August saw the first protected bike lanes installed east of the Don River on Woodbine Avenue. It was subject to a fierce bikelash with thousands signing a petition to remove them within weeks of installation. However, they made a difference for my summer bike commute (and for many others), which can now be done almost exclusively by bike lanes. Too bad Councillor Mary-Margaret McMahon – who championed the Woodbine bike lanes and has called for the same on Danforth Avenue – won’t be seeking re-election.

7 – New Provincial Funding
Etobicoke got its first bike share station in August 2017
December saw the Ontario government announce $93 million in cycling funding, of which Toronto will get $25.6 million. Part of this funding will build on recent expansions to Bike Share Toronto so the service will ultimately have 6000 bikes (currently 2750 bikes), while the remainder will be used to build out Toronto’s bike plan. For the June provincial election, let’s hold candidates of all parties accountable to make sure they do not jeopardize this provincial cycling program, despite Ontario PC Leader Patrick Brown’s pledge to scrap the cap and trade program. (NOTE: The Federal Government’s carbon tax still applies.)

8 – National Cycling Strategy

This year saw a renewed push for a National Cycling Strategy thanks to Canada Bikes and politicians such as NDP MP Gord Johns and Liberal MP Julie Dabrusin. A petition was launched in support of this strategy, which focuses on areas such as health, education, economy, tourism, and infrastructure.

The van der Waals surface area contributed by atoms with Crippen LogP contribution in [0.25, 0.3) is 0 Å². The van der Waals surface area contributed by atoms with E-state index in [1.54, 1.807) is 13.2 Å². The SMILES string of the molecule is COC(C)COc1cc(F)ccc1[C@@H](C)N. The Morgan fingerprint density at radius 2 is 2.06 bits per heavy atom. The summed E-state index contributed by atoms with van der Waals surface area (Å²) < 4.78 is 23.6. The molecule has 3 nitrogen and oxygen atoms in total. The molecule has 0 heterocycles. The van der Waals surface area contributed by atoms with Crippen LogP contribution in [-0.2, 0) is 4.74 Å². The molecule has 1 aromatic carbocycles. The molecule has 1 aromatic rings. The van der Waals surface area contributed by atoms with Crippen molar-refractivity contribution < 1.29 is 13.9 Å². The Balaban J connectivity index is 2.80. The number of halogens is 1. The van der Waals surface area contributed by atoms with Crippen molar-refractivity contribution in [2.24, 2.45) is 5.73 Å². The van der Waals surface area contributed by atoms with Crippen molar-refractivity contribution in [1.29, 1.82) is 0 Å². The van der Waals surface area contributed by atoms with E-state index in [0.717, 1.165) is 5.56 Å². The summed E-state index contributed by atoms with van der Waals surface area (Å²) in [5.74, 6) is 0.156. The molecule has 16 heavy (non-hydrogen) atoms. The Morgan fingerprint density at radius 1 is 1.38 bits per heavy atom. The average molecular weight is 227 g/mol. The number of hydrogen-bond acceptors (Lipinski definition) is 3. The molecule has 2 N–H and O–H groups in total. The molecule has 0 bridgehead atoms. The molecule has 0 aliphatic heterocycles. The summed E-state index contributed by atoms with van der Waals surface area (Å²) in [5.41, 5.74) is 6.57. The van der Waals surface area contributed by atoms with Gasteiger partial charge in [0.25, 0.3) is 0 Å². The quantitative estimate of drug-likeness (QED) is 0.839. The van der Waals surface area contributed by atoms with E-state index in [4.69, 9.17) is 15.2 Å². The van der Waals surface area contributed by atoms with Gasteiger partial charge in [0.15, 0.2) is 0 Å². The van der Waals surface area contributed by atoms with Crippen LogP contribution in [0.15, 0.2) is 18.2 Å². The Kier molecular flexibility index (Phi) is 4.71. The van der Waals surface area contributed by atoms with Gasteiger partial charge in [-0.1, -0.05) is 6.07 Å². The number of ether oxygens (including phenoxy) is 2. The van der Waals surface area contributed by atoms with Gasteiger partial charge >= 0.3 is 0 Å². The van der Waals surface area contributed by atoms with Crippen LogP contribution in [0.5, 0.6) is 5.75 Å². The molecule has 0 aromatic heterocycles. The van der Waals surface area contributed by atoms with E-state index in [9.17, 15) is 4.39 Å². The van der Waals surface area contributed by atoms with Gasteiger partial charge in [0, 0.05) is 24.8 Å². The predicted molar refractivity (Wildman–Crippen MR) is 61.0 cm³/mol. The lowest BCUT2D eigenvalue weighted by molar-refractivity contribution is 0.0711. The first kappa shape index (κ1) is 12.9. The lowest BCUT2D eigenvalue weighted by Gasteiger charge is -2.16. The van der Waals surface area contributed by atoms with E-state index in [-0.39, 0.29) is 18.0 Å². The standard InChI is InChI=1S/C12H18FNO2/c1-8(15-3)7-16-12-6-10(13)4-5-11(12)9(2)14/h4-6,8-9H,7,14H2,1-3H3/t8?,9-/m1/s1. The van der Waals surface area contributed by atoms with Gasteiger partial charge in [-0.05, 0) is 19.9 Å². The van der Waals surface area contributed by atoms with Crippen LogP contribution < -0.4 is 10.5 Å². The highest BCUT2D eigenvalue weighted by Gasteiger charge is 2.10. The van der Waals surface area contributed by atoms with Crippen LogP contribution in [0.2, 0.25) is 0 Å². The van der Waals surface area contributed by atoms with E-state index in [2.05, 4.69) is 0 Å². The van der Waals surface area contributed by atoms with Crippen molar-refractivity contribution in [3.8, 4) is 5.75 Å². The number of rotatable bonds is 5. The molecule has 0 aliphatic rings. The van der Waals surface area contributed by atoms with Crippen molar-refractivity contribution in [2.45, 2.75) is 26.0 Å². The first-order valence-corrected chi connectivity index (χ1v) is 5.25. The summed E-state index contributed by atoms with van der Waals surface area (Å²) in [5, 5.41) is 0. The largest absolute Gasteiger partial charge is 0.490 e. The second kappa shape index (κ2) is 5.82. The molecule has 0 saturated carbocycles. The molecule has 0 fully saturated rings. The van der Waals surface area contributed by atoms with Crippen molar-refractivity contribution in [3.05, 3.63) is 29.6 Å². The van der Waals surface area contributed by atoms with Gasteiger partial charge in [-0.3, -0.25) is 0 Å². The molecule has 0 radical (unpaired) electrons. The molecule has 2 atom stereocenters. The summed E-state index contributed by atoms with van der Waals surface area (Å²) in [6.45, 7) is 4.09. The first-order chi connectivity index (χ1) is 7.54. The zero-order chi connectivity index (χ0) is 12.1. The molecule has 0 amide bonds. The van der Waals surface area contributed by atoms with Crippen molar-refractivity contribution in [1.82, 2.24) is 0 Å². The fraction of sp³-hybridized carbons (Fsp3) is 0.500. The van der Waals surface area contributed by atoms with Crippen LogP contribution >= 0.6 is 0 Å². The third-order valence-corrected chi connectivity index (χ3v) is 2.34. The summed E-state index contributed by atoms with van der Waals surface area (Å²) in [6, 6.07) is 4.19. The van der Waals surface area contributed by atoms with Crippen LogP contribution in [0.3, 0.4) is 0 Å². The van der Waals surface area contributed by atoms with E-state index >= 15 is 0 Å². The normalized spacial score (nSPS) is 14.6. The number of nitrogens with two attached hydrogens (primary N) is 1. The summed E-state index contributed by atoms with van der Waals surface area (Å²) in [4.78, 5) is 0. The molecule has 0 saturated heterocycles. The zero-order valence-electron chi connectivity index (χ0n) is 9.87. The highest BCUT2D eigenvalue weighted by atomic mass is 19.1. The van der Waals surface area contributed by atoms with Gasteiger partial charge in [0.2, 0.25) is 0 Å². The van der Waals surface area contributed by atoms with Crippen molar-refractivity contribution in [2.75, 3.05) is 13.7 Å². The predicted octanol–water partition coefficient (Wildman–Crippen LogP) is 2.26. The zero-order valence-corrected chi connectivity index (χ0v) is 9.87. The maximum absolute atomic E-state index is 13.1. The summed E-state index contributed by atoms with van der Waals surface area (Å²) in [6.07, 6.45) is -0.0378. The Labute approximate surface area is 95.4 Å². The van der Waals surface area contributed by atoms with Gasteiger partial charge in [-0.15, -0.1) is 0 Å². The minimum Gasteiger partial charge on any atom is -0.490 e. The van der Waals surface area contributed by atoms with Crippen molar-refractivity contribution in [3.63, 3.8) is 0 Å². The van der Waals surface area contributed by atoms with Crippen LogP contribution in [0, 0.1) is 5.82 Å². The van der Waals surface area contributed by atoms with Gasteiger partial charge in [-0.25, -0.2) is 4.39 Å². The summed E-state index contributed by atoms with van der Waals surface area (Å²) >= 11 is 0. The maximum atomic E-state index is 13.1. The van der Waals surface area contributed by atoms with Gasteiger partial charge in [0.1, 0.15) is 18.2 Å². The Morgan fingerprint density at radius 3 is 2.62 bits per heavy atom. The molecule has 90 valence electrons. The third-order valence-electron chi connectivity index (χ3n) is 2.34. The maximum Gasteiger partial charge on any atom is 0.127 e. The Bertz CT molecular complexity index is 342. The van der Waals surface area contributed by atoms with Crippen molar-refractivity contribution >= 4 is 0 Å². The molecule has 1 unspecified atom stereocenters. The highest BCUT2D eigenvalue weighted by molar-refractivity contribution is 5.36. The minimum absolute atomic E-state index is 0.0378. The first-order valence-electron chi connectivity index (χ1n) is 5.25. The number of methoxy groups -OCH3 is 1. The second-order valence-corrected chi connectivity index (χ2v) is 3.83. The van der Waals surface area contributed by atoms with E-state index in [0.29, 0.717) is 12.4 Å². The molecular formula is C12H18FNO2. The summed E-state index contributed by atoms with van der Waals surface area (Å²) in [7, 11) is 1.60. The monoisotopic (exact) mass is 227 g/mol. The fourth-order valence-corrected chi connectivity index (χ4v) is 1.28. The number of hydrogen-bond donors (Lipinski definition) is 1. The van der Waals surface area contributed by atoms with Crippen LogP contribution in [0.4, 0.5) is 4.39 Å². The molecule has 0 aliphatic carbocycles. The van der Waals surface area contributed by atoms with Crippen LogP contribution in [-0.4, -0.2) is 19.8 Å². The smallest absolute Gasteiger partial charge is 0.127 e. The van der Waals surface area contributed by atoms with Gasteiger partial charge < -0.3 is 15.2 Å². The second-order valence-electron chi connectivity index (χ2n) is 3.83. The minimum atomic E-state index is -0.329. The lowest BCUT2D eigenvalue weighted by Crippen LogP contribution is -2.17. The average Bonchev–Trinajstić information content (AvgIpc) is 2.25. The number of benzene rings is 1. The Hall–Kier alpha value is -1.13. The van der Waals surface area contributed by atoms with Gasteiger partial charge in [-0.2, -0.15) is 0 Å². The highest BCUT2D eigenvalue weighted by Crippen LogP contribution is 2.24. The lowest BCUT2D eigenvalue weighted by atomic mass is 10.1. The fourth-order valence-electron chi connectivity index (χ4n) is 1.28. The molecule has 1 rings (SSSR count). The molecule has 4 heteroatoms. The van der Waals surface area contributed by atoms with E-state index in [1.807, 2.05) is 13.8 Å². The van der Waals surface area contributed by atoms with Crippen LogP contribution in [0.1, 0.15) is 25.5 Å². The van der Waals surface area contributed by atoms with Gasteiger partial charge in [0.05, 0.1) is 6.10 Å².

9 – King Street Pilot
King Street Pilot at Simcoe Street
One non-cycling highlight which deserves a mention is the King Street Pilot, which helped improve the flow of streetcars used by 65,000 passengers daily. Motor vehicles are forced to turn right at most intersections from Bathurst to Jarvis Streets, while cyclists can ride straight through and use left turn bike boxes at Peter and Simcoe Streets. Plans for public realm improvements such as parkettes and patio seating are in the works later this year, while business concerns remain to be addressed. Let’s get more of these pilot projects in place for transit and bicycle users to help move Toronto into the 21st century!

10 – Flooding
Flooded road on the Toronto Islands near Gibraltar Point
Normally, the summer months bring in a lot of people riding bikes on the Toronto Islands. Unfortunately, record rainfalls in May lead to the worst flooding in decades and the Islands closed to the public until July 31. Businesses such as the Island Café suffered losses from the reduced operating season, while flooding affected other parts of southern Ontario including the Waterfront Trail by the Rouge River and the Ottawa River Trail behind Parliament Hill. Time for Toronto to fund its TransformTO climate action plan.

Looking Forward

The year ahead will bring more challenges including getting bike lanes on Yonge Street in North York – subject to votes at the public works committee (January) and city council (February) – and holding the city accountable for the slow bike plan progress. More than ever, advocates need to work together to ensure the City accelerates the road safety plan and get as many bike friendly politicians elected as possible.

Happy New Year!
Rob Z (e-mail)